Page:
As voters consider taxing a new marijuana marketplace, the Denver City Council and Mayor Michael Hancock are at odds over whether the city needs strict enforcement on smelling and seeing the newly legalized drug.
Many on the council feel the bill is an over-reach that violates a constitutional right to privacy.
The ordinance would:
• Make it illegal to possess and use marijuana in city parks and the 16th Street Mall;
• Define “open” marijuana to include sight or smell;
• Define “public” to include observation through sight or smell, including vehicles;
• Repeal a 2007 voter-approved initiative that made marijuana enforcement the police department’s lowest priority; and
• Prohibit marijuana giveaways in city parks.
Violation of the ordinance could result in a fine of $999 and up to a year in jail.
Hancock has long opposed Amendment 64 and previous legalization efforts, expressing fears that proliferation will damage the city’s brand. He has been calling for strict rules and regulations specific to the city.
State lawmakers this year passed dozens of comprehensive laws, but left some of the regulation up to local governments. Some feel the state legislature failed when it came to public nuisance issues.
Hancock in August had pushed for a 5 percent city tax rate on marijuana sales, on top of an already proposed 25 percent statewide tax. But the City Council settled on a 3.5 percent sales tax, which voters will decide this November.
The August council bill also created new licensing requirements that offer neighbors the opportunity to express concerns about public safety, health and welfare of neighborhoods before recreational marijuana businesses open.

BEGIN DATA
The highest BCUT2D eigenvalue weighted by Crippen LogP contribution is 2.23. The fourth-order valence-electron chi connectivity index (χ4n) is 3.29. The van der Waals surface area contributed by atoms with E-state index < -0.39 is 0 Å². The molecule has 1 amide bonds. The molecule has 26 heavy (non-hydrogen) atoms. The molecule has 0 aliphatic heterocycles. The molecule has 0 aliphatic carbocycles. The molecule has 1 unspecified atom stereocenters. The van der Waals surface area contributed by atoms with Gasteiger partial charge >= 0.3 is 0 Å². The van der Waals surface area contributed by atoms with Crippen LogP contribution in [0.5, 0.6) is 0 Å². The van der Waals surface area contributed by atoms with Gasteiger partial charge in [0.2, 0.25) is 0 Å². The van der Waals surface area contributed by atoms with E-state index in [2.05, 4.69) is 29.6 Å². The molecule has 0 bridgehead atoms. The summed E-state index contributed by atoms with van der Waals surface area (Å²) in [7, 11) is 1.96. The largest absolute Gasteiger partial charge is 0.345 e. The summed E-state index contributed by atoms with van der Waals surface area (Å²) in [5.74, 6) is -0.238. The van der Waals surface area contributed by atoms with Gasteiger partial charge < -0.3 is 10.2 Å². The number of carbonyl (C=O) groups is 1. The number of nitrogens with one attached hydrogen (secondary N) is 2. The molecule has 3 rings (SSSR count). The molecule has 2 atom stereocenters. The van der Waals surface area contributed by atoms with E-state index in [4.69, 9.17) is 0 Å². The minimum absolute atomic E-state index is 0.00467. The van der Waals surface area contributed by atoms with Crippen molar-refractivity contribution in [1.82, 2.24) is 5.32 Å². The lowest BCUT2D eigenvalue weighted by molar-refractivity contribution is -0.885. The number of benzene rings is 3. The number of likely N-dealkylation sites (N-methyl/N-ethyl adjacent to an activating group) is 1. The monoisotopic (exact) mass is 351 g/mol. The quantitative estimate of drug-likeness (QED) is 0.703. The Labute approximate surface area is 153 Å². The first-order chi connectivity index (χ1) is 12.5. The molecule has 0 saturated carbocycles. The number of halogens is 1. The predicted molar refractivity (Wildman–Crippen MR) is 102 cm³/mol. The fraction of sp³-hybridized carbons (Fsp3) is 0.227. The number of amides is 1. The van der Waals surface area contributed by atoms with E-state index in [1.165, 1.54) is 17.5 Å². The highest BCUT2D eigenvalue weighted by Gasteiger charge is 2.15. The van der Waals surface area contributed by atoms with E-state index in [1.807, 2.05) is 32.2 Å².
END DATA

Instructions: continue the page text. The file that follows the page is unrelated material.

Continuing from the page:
But Hancock believes more is necessary in order to protect the community, and especially their children, from exposure.
“I promised the people of Denver that we would implement Amendment 64 in a responsible manner that protects neighborhoods, children and our quality of life,” the mayor said in a statement on Oct. 11, as opposition to the ordinance was building. “We are working hard to balance the needs and wants of many in the community.
“This proposed ordinance clearly communicates what our residents and visitors are and are not allowed to do in public,” Hancock continued. “It respects the will of the voters, who last year approved Amendment 64, which allows people over 21 to have and consume a small amount of marijuana. It also ensures that our public spaces remain enjoyable for residents, families and tourists.”
So far, only one council member appears to be strongly in Hancock’s corner, Councilman Chris Nevitt, who is the primary drafter of the bill. Several council members and marijuana advocates have privately expressed to The Colorado Statesman awe over Nevitt introducing the bill.